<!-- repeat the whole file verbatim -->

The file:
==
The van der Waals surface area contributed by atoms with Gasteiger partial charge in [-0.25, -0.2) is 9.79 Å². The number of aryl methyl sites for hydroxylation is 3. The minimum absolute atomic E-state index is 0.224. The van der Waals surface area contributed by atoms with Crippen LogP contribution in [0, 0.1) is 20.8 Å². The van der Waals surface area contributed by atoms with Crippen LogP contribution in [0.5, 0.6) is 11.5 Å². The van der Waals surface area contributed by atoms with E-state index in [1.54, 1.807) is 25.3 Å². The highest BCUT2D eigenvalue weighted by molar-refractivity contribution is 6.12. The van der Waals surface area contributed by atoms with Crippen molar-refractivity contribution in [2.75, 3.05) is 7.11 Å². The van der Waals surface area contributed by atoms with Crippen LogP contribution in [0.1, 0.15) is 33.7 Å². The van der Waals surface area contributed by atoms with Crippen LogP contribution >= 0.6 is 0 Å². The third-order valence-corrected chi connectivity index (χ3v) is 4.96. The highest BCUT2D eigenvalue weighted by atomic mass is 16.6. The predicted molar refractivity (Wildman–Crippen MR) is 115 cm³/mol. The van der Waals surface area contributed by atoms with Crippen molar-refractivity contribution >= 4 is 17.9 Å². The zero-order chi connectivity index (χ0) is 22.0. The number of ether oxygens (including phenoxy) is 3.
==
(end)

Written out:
The van der Waals surface area contributed by atoms with Gasteiger partial charge in [-0.25, -0.2) is 9.79 Å². The number of aryl methyl sites for hydroxylation is 3. The minimum absolute atomic E-state index is 0.224. The van der Waals surface area contributed by atoms with Crippen LogP contribution in [0, 0.1) is 20.8 Å². The van der Waals surface area contributed by atoms with Crippen LogP contribution in [0.5, 0.6) is 11.5 Å². The van der Waals surface area contributed by atoms with E-state index in [1.54, 1.807) is 25.3 Å². The highest BCUT2D eigenvalue weighted by molar-refractivity contribution is 6.12. The van der Waals surface area contributed by atoms with Crippen molar-refractivity contribution in [2.75, 3.05) is 7.11 Å². The van der Waals surface area contributed by atoms with Crippen LogP contribution in [0.1, 0.15) is 33.7 Å². The van der Waals surface area contributed by atoms with Crippen LogP contribution >= 0.6 is 0 Å². The third-order valence-corrected chi connectivity index (χ3v) is 4.96. The highest BCUT2D eigenvalue weighted by atomic mass is 16.6. The predicted molar refractivity (Wildman–Crippen MR) is 115 cm³/mol. The van der Waals surface area contributed by atoms with Crippen molar-refractivity contribution >= 4 is 17.9 Å². The zero-order chi connectivity index (χ0) is 22.0. The number of ether oxygens (including phenoxy) is 3.